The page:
[Haskell-cafe] [ANN] dejafu-0.2.0.0: Overloadable primitives for testable, potentially non-deterministic, concurrency.
mike at barrucadu.co.uk
Tue Dec 1 05:57:09 UTC 2015
I am happy to announce a new release of Déjà Fu, my library for testing
concurrent Haskell programs! Things have advanced significantly since
the paper I presented at the Haskell Symposium this year, both in terms
of performance and functionality.
## What is it?
Déjà Fu is a library for developing and testing concurrent Haskell
programs, it provides a typeclass-abstraction over GHC's regular
concurrency API, allowing the concrete implementation to be swapped out.
Why do we need this? Well, concurrency is really hard to get right.
Empirical studies have found that many real-world concurrency bugs can
be exhibited with small test cases using as few as two threads: so it’s
not just big concurrent programs that are hard, small ones are too. We
as programmers just don’t seem to have a very good intuition for
traditional threads-and-shared-memory-style concurrency. The typical
approach to testing concurrent programs is to just run them lots of
times, but that doesn’t provide any hard coverage guarantees, and then
we need to wonder: how many runs do we need?
Fortunately, there has been a lot of research into testing concurrency
in the past several years. Systematic concurrency testing is an
approach where the source of nondeterminism, the actual scheduler, is
swapped out for one under the control of the testing framework. This
allows possible schedules to be systematically explored, giving real
coverage guarantees for our tests.
This is a library implementing systematic concurrency testing. It
provides two typeclasses, MonadConc to abstract over much of
Control.Concurrent and related modules, and MonadSTM, to similarly
abstract over Control.Monad.STM.
For examples, see the test suite and the async-dejafu source:
If you want to read more:
- Recent technical report:
- Haskell Symposium paper about version 0.1.0.0:
- A slew of things on my blog:
- Relaxed memory: CRefs now behave just like IORefs, and testing can
use one of three different memory models: sequential consistency,
total store order (the default), and partial store order.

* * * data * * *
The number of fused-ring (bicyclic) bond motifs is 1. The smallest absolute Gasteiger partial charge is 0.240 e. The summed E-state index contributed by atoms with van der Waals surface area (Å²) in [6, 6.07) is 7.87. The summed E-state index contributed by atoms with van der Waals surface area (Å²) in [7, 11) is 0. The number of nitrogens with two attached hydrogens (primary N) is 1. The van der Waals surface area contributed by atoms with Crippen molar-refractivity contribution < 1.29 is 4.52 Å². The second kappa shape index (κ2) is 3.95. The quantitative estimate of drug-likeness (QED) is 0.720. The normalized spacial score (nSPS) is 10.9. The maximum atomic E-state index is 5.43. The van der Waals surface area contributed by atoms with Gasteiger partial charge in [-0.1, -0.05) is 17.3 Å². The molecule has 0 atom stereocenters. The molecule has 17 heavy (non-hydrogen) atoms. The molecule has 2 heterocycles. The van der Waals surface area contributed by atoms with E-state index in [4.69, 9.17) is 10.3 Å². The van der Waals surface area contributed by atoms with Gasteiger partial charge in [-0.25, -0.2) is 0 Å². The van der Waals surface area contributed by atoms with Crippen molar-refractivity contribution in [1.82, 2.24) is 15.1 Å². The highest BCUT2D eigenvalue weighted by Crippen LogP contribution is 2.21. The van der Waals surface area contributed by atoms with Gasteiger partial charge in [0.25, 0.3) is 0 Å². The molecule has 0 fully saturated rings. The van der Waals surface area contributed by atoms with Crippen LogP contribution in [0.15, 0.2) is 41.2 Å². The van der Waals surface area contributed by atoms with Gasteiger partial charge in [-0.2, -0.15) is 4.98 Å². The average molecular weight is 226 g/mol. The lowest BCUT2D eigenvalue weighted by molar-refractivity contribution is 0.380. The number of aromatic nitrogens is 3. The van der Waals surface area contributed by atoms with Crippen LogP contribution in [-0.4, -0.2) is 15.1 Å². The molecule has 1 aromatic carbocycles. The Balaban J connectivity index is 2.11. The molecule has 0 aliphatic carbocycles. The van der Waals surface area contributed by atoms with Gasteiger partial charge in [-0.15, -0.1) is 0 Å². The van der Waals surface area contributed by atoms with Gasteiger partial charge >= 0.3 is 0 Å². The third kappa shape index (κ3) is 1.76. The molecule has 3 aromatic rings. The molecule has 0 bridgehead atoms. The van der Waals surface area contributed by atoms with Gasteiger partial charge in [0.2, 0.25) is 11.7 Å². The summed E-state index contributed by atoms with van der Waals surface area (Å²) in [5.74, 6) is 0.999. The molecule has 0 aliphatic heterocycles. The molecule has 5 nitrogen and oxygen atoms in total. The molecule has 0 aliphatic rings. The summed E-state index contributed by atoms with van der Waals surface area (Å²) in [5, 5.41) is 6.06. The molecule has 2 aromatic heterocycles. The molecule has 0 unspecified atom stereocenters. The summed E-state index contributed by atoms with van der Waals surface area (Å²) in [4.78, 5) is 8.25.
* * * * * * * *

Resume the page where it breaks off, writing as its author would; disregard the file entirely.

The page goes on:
- Support for 'yield'.
- Integration with HUnit and tasty:
- Version of the async library reimplemented to use MonadConc:
- Fair bounding: which allows yield-based constructs like spinlocks
to be tested without causing infinitely-long executions.
- Length bounding: which allows for potentially non-terminating
computations to be tested.
- Now uses partial-order reduction to cut down on the number of
schedules to try, which is a *huge* improvement over just pre-emption
bounding, which is what 0.1.0.0 did.
- The 'autocheck' function has prettier output.
## How to use it:
If you’re not making use of any IO in your code other than for
concurrency, the transition to using MonadConc and MonadSTM will
probably just be a textual substitution:
- IO is replaced with MonadConc m => m
- STM with MonadSTM m => m
- *IORef with *CRef
- *MVar with *CVar
- *TVar with *CTVar
- Most other things have the same name, and so can be replaced by just
swapping imports around.
If you are using other IO, you will need a gentle sprinkling of MonadIO
and liftIO in your code as well.
## Is this really just a drop-in replacement for IO/STM?
That’s the idea, yes.
More specifically, the IO instance of MonadConc and the STM instance of
MonadSTM just use the regular IO and STM functions, and so should have
no noticeable change in behaviour.
There are some differences which can lead to incorrect results when
testing, but which should not affect code when used in an IO or STM
context. Specifically: Control.Monad.Conc.Class.getNumCapabilities can
lie to encourage more concurrency when testing; and
Control.Exception.catch can catch exceptions from pure code, but
Control.Monad.Conc.Class.catch can’t (except for the IO instance).
Michael Walker (http://www.barrucadu.co.uk)
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